School was hard again today, because none of the coolest free agents want to play with my favorite team. Mom says not to worry, because they don’t want to play with *anybody’s* team, but I think she’s just trying to be nice. And worse, I’m worried that all my friends will start getting annoyed, too, because I keep telling them about all these rumors people have heard and, so far, none of them have come true (no one likes a gossip)! I did change the name of the “Lukewarm Stove” to the “Freezing Cold Busted Stove,” and even wrote a weird intro to distract them from the boredom. So we’ll see if that works. Talk soon. I love you.
- At The Athletic, Ken Rosenthal discusses the unbelievably, mind-bogglingly slow free agent market and discusses in a nuanced way if collusion among the teams/owners is at play. It wouldn’t be without precedent, as the owners paid the players $280M in 1990 and $12M in 2006 to stave off similar accusations and the word was apparently brought up in 2010 as well, but without consequence. Ultimately, Rosenthal believes, and has heard, that the players will eventually get their money and that collusion is not at play. Rather, he believes that GMs have begun to play for the “future” too much, sacrificing the present at every step of the way. I don’t necessarily think that’s a bad thing (at least not for the Cubs, who can compete in the near-term with patience, and improve for the long-term), but it’s obviously creating issues.
- At ESPN, David Schoenfield tries to discern some reasons for the slog and questions whether this free agent class is actually bad (he says yes and does have some numbers to support it, but … it’s not THAT bad, right?). He also suggests that there are just a lot of Scott Boras-represented clients and they tend to wait longer than usual every year, which is an interesting angle. I could imagine some sort of tipping point where there is one (or two) too many Boras guys holding up multiple, smaller markets. Individually, this would be no big deal, but together they form a web of patience bringing everything to a halt. Other factors include the oft-discussed new CBA and the usual big spenders not spending, next year’s free agent class, “everybody is smarter now,” the many tanking teams, the robust trade market, fewer players hitting the market than usual, and the extreme talent of younger players taking over the game. Is it this thing or that thing or that thing or that thing? Well, the answer is probably just “yes.”
- Brett knows …
Ugggggghhhhhh WE KNOW, MAN!!!!! pic.twitter.com/u34q7p6lzQ
— Bleacher Nation (@BleacherNation) January 7, 2018
- In a later tweet, Brett wonders (and you won’t like this) if we might be in store for yet another slow week, because arbitration figures are due to be exchanged on Friday. With the ever-growing importance of cost control (because of the strengthened luxury tax penalties), teams could be working harder than usual to lock in extensions – thus, their focus could be directed elsewhere, and their ability to plan for big free agent signings could be impacted by those other in-house things going on this week.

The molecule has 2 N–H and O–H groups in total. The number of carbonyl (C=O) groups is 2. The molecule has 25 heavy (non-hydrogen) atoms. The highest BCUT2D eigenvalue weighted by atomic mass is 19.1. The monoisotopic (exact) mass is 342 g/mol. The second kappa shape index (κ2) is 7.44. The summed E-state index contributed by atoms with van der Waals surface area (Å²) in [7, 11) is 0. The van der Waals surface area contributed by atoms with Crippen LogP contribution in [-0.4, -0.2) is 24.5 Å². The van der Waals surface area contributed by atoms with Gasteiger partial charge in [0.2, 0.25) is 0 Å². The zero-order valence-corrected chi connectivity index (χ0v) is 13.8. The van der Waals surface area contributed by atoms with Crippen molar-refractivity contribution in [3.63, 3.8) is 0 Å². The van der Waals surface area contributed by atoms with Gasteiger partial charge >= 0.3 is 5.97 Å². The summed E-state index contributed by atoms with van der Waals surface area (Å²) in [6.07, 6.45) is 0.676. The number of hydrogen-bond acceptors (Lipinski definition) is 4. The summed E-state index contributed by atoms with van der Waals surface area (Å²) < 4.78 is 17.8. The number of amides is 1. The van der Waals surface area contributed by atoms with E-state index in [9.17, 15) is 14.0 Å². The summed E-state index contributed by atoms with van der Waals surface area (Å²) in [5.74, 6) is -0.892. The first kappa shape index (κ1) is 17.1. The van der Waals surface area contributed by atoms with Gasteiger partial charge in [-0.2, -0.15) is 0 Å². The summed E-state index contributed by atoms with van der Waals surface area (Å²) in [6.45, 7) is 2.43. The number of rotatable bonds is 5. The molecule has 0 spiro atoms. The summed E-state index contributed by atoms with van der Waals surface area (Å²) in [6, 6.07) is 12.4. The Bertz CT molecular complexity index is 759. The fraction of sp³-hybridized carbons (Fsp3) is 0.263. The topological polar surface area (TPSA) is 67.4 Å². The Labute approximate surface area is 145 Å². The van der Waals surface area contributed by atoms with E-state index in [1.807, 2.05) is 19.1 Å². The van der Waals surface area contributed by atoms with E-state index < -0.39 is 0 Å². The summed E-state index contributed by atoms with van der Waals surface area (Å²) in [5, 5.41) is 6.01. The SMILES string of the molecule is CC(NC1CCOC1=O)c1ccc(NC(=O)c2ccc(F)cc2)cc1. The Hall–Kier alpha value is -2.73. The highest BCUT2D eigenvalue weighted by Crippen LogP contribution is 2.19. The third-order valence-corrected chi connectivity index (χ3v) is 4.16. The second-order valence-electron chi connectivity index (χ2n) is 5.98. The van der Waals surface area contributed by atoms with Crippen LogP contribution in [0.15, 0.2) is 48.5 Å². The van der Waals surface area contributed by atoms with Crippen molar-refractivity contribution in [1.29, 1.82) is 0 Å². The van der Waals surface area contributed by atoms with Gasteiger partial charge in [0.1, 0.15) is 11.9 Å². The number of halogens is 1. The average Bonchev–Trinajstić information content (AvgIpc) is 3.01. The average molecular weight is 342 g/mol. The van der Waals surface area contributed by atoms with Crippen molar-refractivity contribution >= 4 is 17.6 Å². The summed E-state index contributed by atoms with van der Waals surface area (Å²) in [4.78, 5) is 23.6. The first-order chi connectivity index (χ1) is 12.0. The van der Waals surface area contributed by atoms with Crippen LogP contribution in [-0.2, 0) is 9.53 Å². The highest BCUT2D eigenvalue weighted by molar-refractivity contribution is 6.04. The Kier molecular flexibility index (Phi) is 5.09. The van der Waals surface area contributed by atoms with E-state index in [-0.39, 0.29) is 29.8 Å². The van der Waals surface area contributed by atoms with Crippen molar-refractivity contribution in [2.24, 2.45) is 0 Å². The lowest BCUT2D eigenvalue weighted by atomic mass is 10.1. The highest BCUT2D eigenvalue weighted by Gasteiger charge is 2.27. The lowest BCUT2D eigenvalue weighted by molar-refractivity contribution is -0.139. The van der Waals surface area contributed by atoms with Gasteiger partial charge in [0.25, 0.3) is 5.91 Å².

- [Brett: And just to be 100% clear, I’m not saying it *WILL* be a slow week, because at some point, a team and/or free agent out there is going to say eff it, and get while the gettin’s good, which could set off a chain of events. But if things *ARE* slow this week, you better believe I’m going to hope to see an interesting extension or two!]
- According to Ken Rosenthal, the three teams most intent on adding starting pitching (via free agency or trade) this winter are the Astros, Cubs, and Twins. All three have been connected to Yu Darvish at one point or another, but I’m presuming they could all be in play for Alex Cobb or Jake Arrieta at this point, too. Rosenthal also writes that the White Sox, Braves, and Padres are the three teams in contact with the Marlins over Christian Yelich *who have the best farm system.* I can see Yelich making a ton of sense in any of those cities. If you check out Rosenthal’s notes (which you should), you might see that he reports some Nationals’ interest in Lance Lynn, but he later reported that they might not be as aggressive as he initially thought. Just FYI. It’s almost been easy to forget about Lynn.
- The Brewers are still looking to make moves this winter, focusing in on their rotation, bullpen, and opening at second base: “There are plenty of free agents out there, so we’re making sure we understand where the market is on those players. There’s also a lot of trade discussion. I do think at some point over the next month there will be a flurry of activity that will involve trades and signings.” I was going to make a snarky comment along the lines of “DUH – there’s only about a month until Spring Training anyway,” but then I thought about it and it turns out I’m happy he thinks there’ll be movement at least by then. That’s where we are right now.
- At the New York Post, Joel Sherman wonders whether the Yankees, with all of their bullpen might, would consider trading reliever David Robertson (1 year/$13M left) to a closer-needy team like the Cardinals. They’d likely receive a nice package, but also some additional luxury tax breathing room, which *could* bring them closer to some big time free agents. Sherman admits that he hasn’t heard anything of the nature, but I can see this making some sense if the Yankees want to go after someone like Darvish.
- On Friday, reports indicated that the Mets were talking to the Pirates about center fielder Andrew McCutchen, but apparently, that may have been a strategy to get second baseman Josh Harrison, the Mets true target, into the conversation. Unfortunately (for all of us craving ANYTHING at this point), no deal is close, because the Mets weak farm system is a bit of a roadblock. Le sigh.
- *teeth chatter*